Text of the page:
Vinho Verde Wine Selection Reverts to Regional Portuguese Recipe

I’m pretty certain my father-in-law buys an extra dozen clams just for me each time he whips up his special recipe for the family. It’s not uncommon to catch him staring over at me as I devour mounds of the shellfish and sop up the garlicky sauce with Portuguese rolls. “Soninha,” he says, teasingly. “Come on that’s it? There’s more in the pot.” Without hesitance, I dump more clams and sauce into my bowl and pour another glass of Casal Garcia vinho verde. I can go all night. For 16 years now, my father-in-law (or Mr. Ze as I endearingly call him) has been feeding me his version of the popular Portuguese petisco “Ameijoas a Bulhao Pato” in his Jersey […]

Abstraction vs. Context: How do Toro Wines from Quinta Quietud Measure Up?

A couple of months ago, wine writer Jamie Goode and I disagreed over an abstract approach to wine assessment. I took the deconstructive stance that one does not need to know any information about a bottle of wine to be able to rate it or appreciate it. Jamie argued that context (where it was made, from which grapes and by who) was all-important. To be fair to both of us, I think we didn’t view our approach from the correct angle, namely: who we were talking to. If you (and by ‘you’, I mean you the reader) want to know whether a bottle of wine is good or not, an abstract approach is key. A fair (underline ‘fair’) assessment of […]

Formatges Cuirols: A Slice of Goat Cheese Heaven in the Pyrenees

Upon moving to Spain, I garnered a bizarre fascination with goats. Having seen a video on Myotonic goats, or fainting goats, born with quickfire response to perceived danger that, quite literally, freezes its muscles in the course of 10 seconds, I was hooked. In this particular domestic breed, the animal completes a few stiff hops before it topples to the ground, legs straight up in the air like a bronze statue on its back. It’s one of the funniest images I’ve ever experienced, but it also left a soft spot for their vulnerability. And maybe it was because of this bizarre jester-like behavior that my appreciation never waned, or maybe it was because of my perpetual inhalation of goat cheese, […]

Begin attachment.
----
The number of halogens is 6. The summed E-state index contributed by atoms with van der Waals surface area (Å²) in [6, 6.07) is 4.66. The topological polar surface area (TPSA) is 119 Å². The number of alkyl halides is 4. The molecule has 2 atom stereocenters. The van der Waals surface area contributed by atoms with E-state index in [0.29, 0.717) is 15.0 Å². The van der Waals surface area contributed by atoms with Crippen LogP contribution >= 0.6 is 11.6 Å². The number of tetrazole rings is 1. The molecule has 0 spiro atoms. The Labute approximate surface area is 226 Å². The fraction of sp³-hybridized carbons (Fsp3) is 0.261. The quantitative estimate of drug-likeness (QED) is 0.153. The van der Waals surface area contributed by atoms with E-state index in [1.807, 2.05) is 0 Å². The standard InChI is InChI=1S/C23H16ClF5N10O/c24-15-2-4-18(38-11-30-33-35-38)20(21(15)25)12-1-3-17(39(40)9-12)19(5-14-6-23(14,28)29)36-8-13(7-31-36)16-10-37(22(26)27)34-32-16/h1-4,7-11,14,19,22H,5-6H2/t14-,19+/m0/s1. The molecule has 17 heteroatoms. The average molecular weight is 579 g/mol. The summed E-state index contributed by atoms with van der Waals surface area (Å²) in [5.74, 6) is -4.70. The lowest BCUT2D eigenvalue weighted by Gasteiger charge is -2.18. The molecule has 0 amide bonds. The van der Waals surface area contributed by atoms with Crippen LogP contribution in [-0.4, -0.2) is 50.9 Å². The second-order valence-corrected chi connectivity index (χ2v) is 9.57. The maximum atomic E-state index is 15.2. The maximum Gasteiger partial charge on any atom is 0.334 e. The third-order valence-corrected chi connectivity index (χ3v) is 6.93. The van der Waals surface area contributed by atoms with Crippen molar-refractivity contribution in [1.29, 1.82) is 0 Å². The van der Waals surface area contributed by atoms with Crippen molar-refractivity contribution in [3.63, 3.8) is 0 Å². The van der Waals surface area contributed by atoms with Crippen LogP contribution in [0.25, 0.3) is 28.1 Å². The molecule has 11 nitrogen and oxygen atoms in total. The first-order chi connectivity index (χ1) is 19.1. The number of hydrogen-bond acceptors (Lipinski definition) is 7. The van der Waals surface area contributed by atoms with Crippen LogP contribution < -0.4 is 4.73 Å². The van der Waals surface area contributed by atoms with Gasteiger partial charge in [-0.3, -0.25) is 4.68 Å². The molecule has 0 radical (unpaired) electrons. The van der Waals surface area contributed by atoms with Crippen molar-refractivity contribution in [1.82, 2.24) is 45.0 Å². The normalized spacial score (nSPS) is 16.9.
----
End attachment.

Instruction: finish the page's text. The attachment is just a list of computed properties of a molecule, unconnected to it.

Restaurante Me: Perfectly Fusing Cajun, Catalan and Vietnamese Gastronomy

I love surprises. I love meeting people that exceed my expectations with their loyalty and friendship, an article that dissolves my preconceived notions or ideas, a wine that leaves me stunned with its complexity, or god willing, a restaurant that makes me wish that each and every bite would linger in my mouth for an eternity. These experiences are far and few between, but when they do come, we have to share them with you! On Saturday evening, having enjoyed a lovely afternoon tasting various Cavas along the port in Barcelona in celebration of the Festival of Merce (read more about our experiences at Merce), our group of friends decided that we needed more than just some local tapas and […]

A Gastronomic Tour of Spain: Summary of La Vuelta a España

This is the very last, and very delayed, installment of La Vuelta a España. We apologize for the rather large gap between the end of the La Vuelta and our final post, but life has taken the upper hand, as it is prone to do. But before we dive into the exciting details of who won this exciting race, let’s review where they’ve been and what you should have savored along the way. If you want a more detailed explanation of the gastronomy within each stage, feel free to click on the hyperlink provided. We began the first 4 stages of the race in the south of Spain, where the riders powered through the intense heat and radiating sun to […]